I never imagined I'd be where I'm at today. I can remember the incessant nagging from my father about how rock climbing was just a hobby and that I should focus on something that would actually benefit me. I tried working for him. I tried working at a restaurant, a lawyer's office, a retailer - none of them seemed to fit. I finally committed to climbing about three years ago when I made the emotional journey from where I grew up in Southern California to the welcoming arms of Boulder, Colorado. I didn't know what I was going to do, but I had faith that somehow it would all work out and I followed my gut.
I can't even count the many ways climbing has rewarded me for my dedication. Climbing has permeated practically every facet of my life. As I sit now, I'm on my way back from the UBC Seattle Bouldering Competition from this past weekend. I've made huge strides in my climbing over the past couple seasons, but haven't quite managed to express that on the competition circuit yet. I recognized a lot of people, a lot of them recognized me and I met a lot of new climbers. Some people that said that I "inspired" them; others said that I was their "favorite climber to watch". A few weeks ago, I got a similar response at a comp in Southern California. Several weeks before that, I got an email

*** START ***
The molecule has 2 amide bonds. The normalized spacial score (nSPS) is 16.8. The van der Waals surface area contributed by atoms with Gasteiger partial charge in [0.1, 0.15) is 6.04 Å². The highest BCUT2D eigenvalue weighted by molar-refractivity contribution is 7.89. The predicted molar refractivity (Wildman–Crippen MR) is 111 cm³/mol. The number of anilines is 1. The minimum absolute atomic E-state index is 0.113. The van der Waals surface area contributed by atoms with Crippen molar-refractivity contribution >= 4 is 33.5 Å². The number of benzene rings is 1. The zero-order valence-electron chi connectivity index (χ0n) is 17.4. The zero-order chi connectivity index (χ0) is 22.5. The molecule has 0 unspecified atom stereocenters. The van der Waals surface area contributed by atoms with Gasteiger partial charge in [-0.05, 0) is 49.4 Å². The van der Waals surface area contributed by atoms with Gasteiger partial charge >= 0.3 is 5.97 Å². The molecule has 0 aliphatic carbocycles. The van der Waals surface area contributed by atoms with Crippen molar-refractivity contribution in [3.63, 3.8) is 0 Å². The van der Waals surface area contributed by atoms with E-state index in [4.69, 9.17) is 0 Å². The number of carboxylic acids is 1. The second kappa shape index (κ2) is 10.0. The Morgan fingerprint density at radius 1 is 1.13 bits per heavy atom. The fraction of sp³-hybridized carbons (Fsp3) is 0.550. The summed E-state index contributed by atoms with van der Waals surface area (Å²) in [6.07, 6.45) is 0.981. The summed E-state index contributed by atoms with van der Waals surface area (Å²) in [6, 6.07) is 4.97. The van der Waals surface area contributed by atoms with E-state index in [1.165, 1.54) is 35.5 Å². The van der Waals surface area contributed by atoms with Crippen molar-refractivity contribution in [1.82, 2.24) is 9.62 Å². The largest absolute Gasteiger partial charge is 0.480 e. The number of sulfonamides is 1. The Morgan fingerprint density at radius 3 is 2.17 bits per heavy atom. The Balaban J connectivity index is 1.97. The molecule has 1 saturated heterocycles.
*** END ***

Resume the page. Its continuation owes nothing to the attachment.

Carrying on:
SUBJECT: 'Would you like to write an article for Deadpoint Magazine?'
RE: Really?! Me?!
Possibilities I hadn't even conceived of back when I first began climbing are now starting to become reality. I get support from fantastic companies like Five Ten that allow me to follow my dreams. Contrasting the days of when I was told I "shouldn't" and I "couldn't" to what I am doing currently brings up a such a feeling of accomplishment that I can hardly describe it. My dad has recognized my recent achievements and even compliments me on them. He now encourages my climbing career and understands that this is my life and that I am happy. Coaching the kids on Team ABC is one of the greatest gifts I've ever been given. It's rewarding seeing them mature as climbers and respond to what I say and do. So much so that it's given me direction on what I want to do in school.
As I sat on the plane back from Rodellar typing away for Deadpoint, and as I sit now on the plane back from Seattle to DIA, everything just feels so surreal. I don't think I'll ever have everything fully figured out, but I don't really mind. I can't wait to see what the future holds.